Global forum of food safety regulators, Marrakesh, Morocco, 28-30 January 2002
A FORUM DEDICATED TO SHARING EXPERIENCES IN MANAGEMENT OF FOOD SAFETY
This Global Forum was held to exchange experiences, both good and bad, on the efforts of governments to assure the safety of their food supplies. The Forum was characterized by very active participation of all delegates. The meetings were held in an atmosphere of conviviality and countries were willing to learn from each other and openly discuss all experiences presented.
All of the Forum discussions were based on the principle that regulations must be science-based and built on risk assessment as appropriate to circumstance. These discussions demonstrated a global recognition that actions need to be taken throughout the food production chain from farm and fishing boat to the consumer.
The Forum held the view that all stakeholders should be involved in the regulatory process and that its implementation should be based on the risk analysis paradigm.
In the process of sharing experiences, countries learned that it is possible to use food safety regulations to reduce foodborne illness and improve the overall health of their populations. This also helps countries develop their trade opportunities and strengthen consumers confidence in the safety of their food supply.
Nevertheless, many areas require further discussion in appropriate fora to clarify the application of the risk analysis paradigm in all situations. There is also a need for further dialogue and interaction between countries to deal with food safety issues where there is uncertainty or lack of agreement on the science.
It was recognized that further application of the risk analysis approach in developing countries requires additional investigation and more transfer of knowledge and information, as well as an efficient sharing of relevant data between countries. The pivotal role of international organizations in mediating this development was stressed.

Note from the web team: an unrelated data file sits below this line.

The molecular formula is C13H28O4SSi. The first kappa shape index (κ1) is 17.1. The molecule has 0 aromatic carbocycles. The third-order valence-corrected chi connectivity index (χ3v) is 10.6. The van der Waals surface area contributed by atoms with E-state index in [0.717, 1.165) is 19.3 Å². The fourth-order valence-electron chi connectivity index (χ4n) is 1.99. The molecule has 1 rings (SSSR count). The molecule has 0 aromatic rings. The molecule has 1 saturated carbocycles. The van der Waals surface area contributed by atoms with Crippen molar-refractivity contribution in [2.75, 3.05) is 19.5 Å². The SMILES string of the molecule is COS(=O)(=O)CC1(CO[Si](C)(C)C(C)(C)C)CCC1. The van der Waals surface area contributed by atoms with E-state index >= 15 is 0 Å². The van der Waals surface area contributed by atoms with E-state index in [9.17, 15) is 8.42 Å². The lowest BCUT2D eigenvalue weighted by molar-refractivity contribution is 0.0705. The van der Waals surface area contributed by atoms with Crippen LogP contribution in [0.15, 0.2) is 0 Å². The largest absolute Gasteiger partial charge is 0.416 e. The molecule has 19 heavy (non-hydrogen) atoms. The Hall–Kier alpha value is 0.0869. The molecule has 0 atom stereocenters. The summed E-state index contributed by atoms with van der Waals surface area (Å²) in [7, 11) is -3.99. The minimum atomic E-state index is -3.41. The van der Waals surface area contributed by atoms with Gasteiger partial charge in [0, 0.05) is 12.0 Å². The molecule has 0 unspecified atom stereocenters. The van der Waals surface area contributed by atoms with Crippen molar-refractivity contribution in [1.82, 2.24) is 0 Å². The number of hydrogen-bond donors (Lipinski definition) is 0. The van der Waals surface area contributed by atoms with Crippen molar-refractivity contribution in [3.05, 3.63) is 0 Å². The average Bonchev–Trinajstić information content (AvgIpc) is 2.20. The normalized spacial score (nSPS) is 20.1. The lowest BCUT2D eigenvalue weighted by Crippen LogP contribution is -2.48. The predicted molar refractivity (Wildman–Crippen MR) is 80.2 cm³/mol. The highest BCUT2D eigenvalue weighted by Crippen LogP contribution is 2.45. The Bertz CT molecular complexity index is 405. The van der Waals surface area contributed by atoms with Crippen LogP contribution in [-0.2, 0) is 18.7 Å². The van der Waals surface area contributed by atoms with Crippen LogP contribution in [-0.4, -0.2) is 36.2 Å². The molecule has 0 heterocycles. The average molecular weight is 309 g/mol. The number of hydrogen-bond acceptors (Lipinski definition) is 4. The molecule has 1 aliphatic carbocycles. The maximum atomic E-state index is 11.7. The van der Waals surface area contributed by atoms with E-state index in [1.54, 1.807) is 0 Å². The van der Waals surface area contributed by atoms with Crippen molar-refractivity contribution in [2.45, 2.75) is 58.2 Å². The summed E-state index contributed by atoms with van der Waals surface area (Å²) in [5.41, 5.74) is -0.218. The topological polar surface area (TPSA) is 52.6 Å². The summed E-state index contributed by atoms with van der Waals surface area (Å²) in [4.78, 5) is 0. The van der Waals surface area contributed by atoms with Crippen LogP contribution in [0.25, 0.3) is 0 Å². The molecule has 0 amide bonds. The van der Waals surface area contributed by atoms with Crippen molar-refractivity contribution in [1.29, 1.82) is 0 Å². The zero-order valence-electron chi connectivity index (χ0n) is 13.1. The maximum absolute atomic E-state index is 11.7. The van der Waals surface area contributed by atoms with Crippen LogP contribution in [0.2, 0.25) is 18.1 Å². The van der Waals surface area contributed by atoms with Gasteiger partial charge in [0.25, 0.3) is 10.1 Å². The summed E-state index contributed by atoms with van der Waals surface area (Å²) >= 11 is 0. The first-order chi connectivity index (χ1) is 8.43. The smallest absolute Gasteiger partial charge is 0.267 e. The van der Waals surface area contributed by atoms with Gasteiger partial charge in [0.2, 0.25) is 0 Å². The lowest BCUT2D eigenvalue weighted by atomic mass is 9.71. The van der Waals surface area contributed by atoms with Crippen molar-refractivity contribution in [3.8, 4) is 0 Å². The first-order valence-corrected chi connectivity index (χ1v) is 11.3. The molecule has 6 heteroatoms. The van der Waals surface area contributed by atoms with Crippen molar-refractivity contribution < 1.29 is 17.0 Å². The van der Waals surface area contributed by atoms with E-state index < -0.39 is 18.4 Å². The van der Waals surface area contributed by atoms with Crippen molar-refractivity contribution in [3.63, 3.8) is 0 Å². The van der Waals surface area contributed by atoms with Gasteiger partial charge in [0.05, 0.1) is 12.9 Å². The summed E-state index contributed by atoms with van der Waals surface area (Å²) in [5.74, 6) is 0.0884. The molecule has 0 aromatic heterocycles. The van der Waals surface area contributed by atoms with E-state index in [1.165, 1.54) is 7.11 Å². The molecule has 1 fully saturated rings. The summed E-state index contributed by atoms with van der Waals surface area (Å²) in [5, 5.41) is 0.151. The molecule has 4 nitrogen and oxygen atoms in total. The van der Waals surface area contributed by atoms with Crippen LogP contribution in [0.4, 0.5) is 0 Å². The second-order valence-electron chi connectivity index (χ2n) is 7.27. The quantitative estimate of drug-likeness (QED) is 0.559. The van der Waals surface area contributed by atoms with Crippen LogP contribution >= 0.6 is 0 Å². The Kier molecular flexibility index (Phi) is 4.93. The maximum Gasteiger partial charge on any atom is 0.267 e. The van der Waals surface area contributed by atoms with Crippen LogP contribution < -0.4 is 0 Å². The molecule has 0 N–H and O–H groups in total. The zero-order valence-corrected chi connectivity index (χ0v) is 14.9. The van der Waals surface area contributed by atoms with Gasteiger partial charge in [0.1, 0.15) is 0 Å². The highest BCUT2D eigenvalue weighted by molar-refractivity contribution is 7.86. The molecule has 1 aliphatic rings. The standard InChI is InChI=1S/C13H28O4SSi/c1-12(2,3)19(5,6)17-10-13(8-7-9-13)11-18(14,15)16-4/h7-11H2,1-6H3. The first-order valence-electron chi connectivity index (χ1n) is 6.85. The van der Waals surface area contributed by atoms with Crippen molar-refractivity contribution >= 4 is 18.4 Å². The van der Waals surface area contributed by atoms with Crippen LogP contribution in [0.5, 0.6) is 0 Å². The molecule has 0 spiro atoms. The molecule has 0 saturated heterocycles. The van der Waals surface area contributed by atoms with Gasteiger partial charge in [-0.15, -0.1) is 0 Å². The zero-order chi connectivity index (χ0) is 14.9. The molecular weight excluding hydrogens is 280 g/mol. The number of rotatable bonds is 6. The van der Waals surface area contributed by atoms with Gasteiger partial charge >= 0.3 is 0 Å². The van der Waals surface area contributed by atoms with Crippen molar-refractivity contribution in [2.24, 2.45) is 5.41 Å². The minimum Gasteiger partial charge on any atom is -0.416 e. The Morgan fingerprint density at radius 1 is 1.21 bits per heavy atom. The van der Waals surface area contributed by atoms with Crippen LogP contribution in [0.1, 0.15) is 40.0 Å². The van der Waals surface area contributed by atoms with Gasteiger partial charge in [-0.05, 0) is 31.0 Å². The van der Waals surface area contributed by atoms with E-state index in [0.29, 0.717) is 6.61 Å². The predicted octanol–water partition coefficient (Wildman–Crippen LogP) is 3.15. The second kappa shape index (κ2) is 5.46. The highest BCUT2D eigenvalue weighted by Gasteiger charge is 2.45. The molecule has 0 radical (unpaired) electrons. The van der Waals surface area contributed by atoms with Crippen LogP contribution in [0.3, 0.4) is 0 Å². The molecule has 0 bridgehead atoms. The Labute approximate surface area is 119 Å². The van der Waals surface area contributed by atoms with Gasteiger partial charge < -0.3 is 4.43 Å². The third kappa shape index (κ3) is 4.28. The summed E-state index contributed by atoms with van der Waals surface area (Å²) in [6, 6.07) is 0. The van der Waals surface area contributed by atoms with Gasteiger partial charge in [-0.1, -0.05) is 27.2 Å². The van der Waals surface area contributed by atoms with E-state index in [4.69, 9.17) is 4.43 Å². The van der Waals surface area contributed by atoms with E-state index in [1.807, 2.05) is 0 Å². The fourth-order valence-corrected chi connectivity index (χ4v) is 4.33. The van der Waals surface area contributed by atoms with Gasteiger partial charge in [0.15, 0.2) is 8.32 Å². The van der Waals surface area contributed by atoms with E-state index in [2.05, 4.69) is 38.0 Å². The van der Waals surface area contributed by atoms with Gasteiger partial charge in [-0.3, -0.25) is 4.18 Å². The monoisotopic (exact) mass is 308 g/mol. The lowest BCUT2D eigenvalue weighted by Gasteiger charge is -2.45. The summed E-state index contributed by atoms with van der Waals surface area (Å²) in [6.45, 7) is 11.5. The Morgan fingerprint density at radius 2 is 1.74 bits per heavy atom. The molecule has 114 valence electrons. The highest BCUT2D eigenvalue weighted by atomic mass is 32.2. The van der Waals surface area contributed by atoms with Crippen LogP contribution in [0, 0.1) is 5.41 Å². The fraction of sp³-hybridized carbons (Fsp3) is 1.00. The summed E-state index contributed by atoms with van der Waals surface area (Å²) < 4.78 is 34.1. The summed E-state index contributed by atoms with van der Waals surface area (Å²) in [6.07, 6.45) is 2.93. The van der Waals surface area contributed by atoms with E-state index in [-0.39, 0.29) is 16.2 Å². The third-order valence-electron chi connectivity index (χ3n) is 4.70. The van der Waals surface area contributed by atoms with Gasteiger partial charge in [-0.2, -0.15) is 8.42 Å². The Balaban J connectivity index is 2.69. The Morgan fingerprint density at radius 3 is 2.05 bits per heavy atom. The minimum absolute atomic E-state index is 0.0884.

Many of the discussions were based on practical examples, included in the more than 90 country papers submitted to the Forum. Such examples include the resolution of the dioxin crisis and efforts underway in several countries to reduce microbiological risks, such as Salmonella and Campylobacter, in some cases quite significantly.
The Forum also shared examples on how food safety systems are being adapted to ensure a more sustainable consultation and involvement of consumers and other stakeholders in the regulatory process.
Because food safety should no longer be the luxury of the rich, actions need to be taken urgently to develop the capacity in particular in developing countries to assure the safety of the food supply to their populations. Building such capacities will also assist in building export capacity, improving public health and reducing poverty. It improves the confidence of all consumers in the foods that they buy in the global marketplace.
The Forum had a vibrant exchange of views on the assistance needs of developing countries and how capacity building efforts can be more effectively utilized. There was recognition that an assessment of needs and priorities of developing countries concerning technical assistance, is necessary. Many countries reported ongoing efforts of capacity building and called for more information, communication and consultation to enhance the effectiveness of these activities.
It was recognized that communication and consumer involvement both need further development in many national food safety systems. Improved emergency response systems, especially at the international level, will assist in improving communication and understanding of food safety emergencies and assist in better and more targeted response at the national level.
With the risk analysis approach, improved communication, and increased capacity building efforts there is a bright prospect of improvements in food safety both nationally and internationally.